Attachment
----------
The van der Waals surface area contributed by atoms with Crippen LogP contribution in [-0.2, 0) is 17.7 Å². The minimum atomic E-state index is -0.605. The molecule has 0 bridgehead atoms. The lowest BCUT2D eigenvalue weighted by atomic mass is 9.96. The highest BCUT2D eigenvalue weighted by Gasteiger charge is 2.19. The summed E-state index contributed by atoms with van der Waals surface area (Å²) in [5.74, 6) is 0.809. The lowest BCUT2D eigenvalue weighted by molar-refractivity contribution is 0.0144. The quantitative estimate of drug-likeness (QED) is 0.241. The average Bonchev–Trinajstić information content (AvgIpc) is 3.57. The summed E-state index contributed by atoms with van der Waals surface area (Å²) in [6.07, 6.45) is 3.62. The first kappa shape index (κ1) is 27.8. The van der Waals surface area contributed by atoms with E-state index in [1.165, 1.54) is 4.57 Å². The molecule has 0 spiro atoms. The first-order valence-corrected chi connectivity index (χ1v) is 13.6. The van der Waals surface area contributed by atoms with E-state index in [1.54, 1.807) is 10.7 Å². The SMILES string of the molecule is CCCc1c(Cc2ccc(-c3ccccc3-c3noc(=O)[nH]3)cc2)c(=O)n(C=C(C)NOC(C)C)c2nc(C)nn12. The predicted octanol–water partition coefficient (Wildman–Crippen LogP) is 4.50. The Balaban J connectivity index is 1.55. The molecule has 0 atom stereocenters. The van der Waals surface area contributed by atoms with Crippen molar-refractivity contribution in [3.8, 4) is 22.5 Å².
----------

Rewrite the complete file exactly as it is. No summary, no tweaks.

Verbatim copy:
The van der Waals surface area contributed by atoms with Crippen LogP contribution in [-0.2, 0) is 17.7 Å². The minimum atomic E-state index is -0.605. The molecule has 0 bridgehead atoms. The lowest BCUT2D eigenvalue weighted by atomic mass is 9.96. The highest BCUT2D eigenvalue weighted by Gasteiger charge is 2.19. The summed E-state index contributed by atoms with van der Waals surface area (Å²) in [5.74, 6) is 0.809. The lowest BCUT2D eigenvalue weighted by molar-refractivity contribution is 0.0144. The quantitative estimate of drug-likeness (QED) is 0.241. The average Bonchev–Trinajstić information content (AvgIpc) is 3.57. The summed E-state index contributed by atoms with van der Waals surface area (Å²) in [6.07, 6.45) is 3.62. The first kappa shape index (κ1) is 27.8. The van der Waals surface area contributed by atoms with E-state index in [1.165, 1.54) is 4.57 Å². The molecule has 0 spiro atoms. The first-order valence-corrected chi connectivity index (χ1v) is 13.6. The van der Waals surface area contributed by atoms with E-state index in [1.54, 1.807) is 10.7 Å². The SMILES string of the molecule is CCCc1c(Cc2ccc(-c3ccccc3-c3noc(=O)[nH]3)cc2)c(=O)n(C=C(C)NOC(C)C)c2nc(C)nn12. The predicted octanol–water partition coefficient (Wildman–Crippen LogP) is 4.50. The Balaban J connectivity index is 1.55. The molecule has 0 atom stereocenters. The van der Waals surface area contributed by atoms with Crippen molar-refractivity contribution in [3.8, 4) is 22.5 Å².